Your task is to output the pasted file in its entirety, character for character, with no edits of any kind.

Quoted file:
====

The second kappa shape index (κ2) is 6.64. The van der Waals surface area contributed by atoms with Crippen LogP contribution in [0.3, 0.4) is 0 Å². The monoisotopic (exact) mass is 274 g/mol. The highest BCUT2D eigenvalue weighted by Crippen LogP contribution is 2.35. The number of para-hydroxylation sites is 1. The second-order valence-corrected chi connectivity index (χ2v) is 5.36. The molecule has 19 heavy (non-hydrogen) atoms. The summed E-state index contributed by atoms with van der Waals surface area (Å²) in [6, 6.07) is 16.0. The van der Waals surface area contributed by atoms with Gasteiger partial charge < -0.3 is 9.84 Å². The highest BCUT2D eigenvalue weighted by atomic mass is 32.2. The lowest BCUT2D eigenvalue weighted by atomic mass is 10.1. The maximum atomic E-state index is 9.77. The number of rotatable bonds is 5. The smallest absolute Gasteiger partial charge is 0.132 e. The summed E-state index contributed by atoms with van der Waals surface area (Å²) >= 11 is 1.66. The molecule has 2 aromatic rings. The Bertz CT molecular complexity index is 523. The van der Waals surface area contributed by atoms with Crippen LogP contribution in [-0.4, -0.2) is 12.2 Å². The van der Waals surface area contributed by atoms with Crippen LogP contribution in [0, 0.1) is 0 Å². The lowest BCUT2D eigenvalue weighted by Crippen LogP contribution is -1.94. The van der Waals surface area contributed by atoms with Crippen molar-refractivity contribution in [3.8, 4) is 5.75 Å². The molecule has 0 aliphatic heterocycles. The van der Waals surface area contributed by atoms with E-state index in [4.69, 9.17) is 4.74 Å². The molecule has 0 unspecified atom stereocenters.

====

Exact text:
The second kappa shape index (κ2) is 6.64. The van der Waals surface area contributed by atoms with Crippen LogP contribution in [0.3, 0.4) is 0 Å². The monoisotopic (exact) mass is 274 g/mol. The highest BCUT2D eigenvalue weighted by Crippen LogP contribution is 2.35. The number of para-hydroxylation sites is 1. The second-order valence-corrected chi connectivity index (χ2v) is 5.36. The molecule has 19 heavy (non-hydrogen) atoms. The summed E-state index contributed by atoms with van der Waals surface area (Å²) in [6, 6.07) is 16.0. The van der Waals surface area contributed by atoms with Gasteiger partial charge < -0.3 is 9.84 Å². The highest BCUT2D eigenvalue weighted by atomic mass is 32.2. The lowest BCUT2D eigenvalue weighted by atomic mass is 10.1. The maximum atomic E-state index is 9.77. The number of rotatable bonds is 5. The smallest absolute Gasteiger partial charge is 0.132 e. The summed E-state index contributed by atoms with van der Waals surface area (Å²) >= 11 is 1.66. The molecule has 2 aromatic rings. The Bertz CT molecular complexity index is 523. The van der Waals surface area contributed by atoms with Crippen LogP contribution in [-0.4, -0.2) is 12.2 Å². The van der Waals surface area contributed by atoms with Crippen LogP contribution in [0, 0.1) is 0 Å². The lowest BCUT2D eigenvalue weighted by Crippen LogP contribution is -1.94. The van der Waals surface area contributed by atoms with Crippen molar-refractivity contribution in [3.8, 4) is 5.75 Å². The molecule has 0 aliphatic heterocycles. The van der Waals surface area contributed by atoms with E-state index in [4.69, 9.17) is 4.74 Å². The molecule has 0 unspecified atom stereocenters.